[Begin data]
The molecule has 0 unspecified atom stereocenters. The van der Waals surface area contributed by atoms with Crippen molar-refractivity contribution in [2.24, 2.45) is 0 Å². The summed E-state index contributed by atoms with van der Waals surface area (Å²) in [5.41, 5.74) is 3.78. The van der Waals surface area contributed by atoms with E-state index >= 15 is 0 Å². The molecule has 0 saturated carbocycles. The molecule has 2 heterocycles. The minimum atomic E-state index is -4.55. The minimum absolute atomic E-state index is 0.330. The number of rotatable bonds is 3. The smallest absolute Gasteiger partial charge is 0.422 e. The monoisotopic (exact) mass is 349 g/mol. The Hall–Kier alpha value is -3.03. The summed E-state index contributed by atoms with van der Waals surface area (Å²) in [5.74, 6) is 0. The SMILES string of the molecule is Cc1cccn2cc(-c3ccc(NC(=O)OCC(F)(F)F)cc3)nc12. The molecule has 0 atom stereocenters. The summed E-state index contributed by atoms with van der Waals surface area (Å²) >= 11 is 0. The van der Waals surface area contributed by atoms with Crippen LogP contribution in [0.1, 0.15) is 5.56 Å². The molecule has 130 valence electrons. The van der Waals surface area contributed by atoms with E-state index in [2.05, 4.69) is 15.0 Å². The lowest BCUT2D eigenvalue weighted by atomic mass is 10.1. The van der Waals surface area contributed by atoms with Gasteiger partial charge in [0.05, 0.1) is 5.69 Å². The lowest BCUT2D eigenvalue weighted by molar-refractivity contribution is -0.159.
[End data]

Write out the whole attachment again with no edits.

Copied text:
The molecule has 0 unspecified atom stereocenters. The van der Waals surface area contributed by atoms with Crippen molar-refractivity contribution in [2.24, 2.45) is 0 Å². The summed E-state index contributed by atoms with van der Waals surface area (Å²) in [5.41, 5.74) is 3.78. The van der Waals surface area contributed by atoms with E-state index >= 15 is 0 Å². The molecule has 0 saturated carbocycles. The molecule has 2 heterocycles. The minimum atomic E-state index is -4.55. The minimum absolute atomic E-state index is 0.330. The number of rotatable bonds is 3. The smallest absolute Gasteiger partial charge is 0.422 e. The monoisotopic (exact) mass is 349 g/mol. The Hall–Kier alpha value is -3.03. The summed E-state index contributed by atoms with van der Waals surface area (Å²) in [5.74, 6) is 0. The SMILES string of the molecule is Cc1cccn2cc(-c3ccc(NC(=O)OCC(F)(F)F)cc3)nc12. The molecule has 0 atom stereocenters. The summed E-state index contributed by atoms with van der Waals surface area (Å²) >= 11 is 0. The van der Waals surface area contributed by atoms with Crippen LogP contribution in [0.1, 0.15) is 5.56 Å². The molecule has 130 valence electrons. The van der Waals surface area contributed by atoms with E-state index in [2.05, 4.69) is 15.0 Å². The lowest BCUT2D eigenvalue weighted by atomic mass is 10.1. The van der Waals surface area contributed by atoms with Gasteiger partial charge in [0.05, 0.1) is 5.69 Å². The lowest BCUT2D eigenvalue weighted by molar-refractivity contribution is -0.159.